The SDG Team in the Department for International Development: email@example.com.
National — sub-national linkages
In the UK national frameworks capture government priorities in relation to the SDGs, with work taking place on multiple levels to strengthen delivery across the UK. The UK recognizes the importance of stakeholder engagement, partnerships and cross-government co-ordination to support the implementation of the 2030 Agenda. Many sectors are making substantial efforts to raise awareness, form partnerships and use opportunities in the UK and globally to deliver the Goals, going beyond “business as usual” to make a real impact. Further detail is reflected in the Delivering the Goals through shared endeavour chapter of the Voluntary National Review (page 13 onwards).
THE PUBLIC SECTOR
The public sector has a significant role to play in ensuring decisions are taken to deliver long term value for money, taking into account social, economic and environmental factors. The public sector can help to meet these commitments through its work practices and wider behaviour. Many local authorities and public bodies also have sustainable operations and procurement targets. Reducing the impact of the way government and the public sector operates is vital to delivering sustainable development: the decisions made on policies and programmes and their real-world outcomes are significant.
The UK is committed to reducing its carbon emissions to net-zero by 2050 as well as ensuring that we are resilient to the effects of a changing climate: to achieve this all policies must take this into account through carbon reduction and adaptation plans. Climate change is just one of the symptoms of unsustainability and the Government is committed to safeguarding the wider environment, fairness and ensuring quality of life in all decisions.
Each public sector organisation will have different initiatives for reducing the impact of its buildings and operations. The public sector as a whole is committed to reducing the financial deficit and delivering value for money. Sustainable development can play an important part in that through efficiency savings and delivering multiple benefits. Government policies are in place to support sustainable practices throughout the public sector, including procurement, energy efficiency, resource efficiency, sustainable travel and policy and decision-making.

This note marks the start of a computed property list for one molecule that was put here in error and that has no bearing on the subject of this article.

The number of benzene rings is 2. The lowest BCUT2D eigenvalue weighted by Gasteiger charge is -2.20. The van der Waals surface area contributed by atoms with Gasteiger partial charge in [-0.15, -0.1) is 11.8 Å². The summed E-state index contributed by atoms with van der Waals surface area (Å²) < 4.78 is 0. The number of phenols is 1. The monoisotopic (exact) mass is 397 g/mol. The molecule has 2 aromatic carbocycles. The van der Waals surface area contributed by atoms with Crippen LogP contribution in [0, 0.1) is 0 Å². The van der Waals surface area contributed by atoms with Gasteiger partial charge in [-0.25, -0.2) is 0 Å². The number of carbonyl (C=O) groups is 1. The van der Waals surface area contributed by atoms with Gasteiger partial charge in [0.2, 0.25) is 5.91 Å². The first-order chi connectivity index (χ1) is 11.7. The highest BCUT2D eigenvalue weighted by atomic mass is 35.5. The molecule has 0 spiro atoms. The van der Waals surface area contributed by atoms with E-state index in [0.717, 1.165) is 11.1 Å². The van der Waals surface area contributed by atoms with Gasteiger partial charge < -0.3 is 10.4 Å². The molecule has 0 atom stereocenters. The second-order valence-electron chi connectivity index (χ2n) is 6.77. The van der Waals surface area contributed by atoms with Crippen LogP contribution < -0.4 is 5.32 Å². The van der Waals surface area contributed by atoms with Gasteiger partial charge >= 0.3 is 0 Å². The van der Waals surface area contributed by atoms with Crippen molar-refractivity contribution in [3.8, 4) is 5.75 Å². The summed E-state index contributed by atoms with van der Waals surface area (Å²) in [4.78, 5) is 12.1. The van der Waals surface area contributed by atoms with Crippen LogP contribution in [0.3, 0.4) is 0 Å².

COMMUNITIES AND CIVIL SOCIETY
Citizens, communities and the voluntary and community sector are at the heart of the Government’s ambitions to create a more sustainable society and can play a key role in supporting people in supporting sustainable development initiatives. The UK government welcomes the contributions from communities and civil society. Everyone has a role to play in delivering the SDGs and the UK’s Voluntary National Review demonstrated the importance of collective action across the UK to fix foundations, act strategically, plan for, and adapt to a rapidly changing future. We will continue to strengthen mechanisms for to enhance stakeholder engagement and maximise opportunities for working collectively and collaboratively.
Civil society is central to tackling big societal challenges and thus achieving the Goals. In 2018, the UK government published the Civil Society Strategy (2018). The Strategy set out a bold new vision for how government will work with and support civil society in the long term. The Strategy is encouraging people, organisations and businesses to help make a difference; it is the beginning of an ambitious, evolving programme to help build a strong society and future for the UK that works for everyone.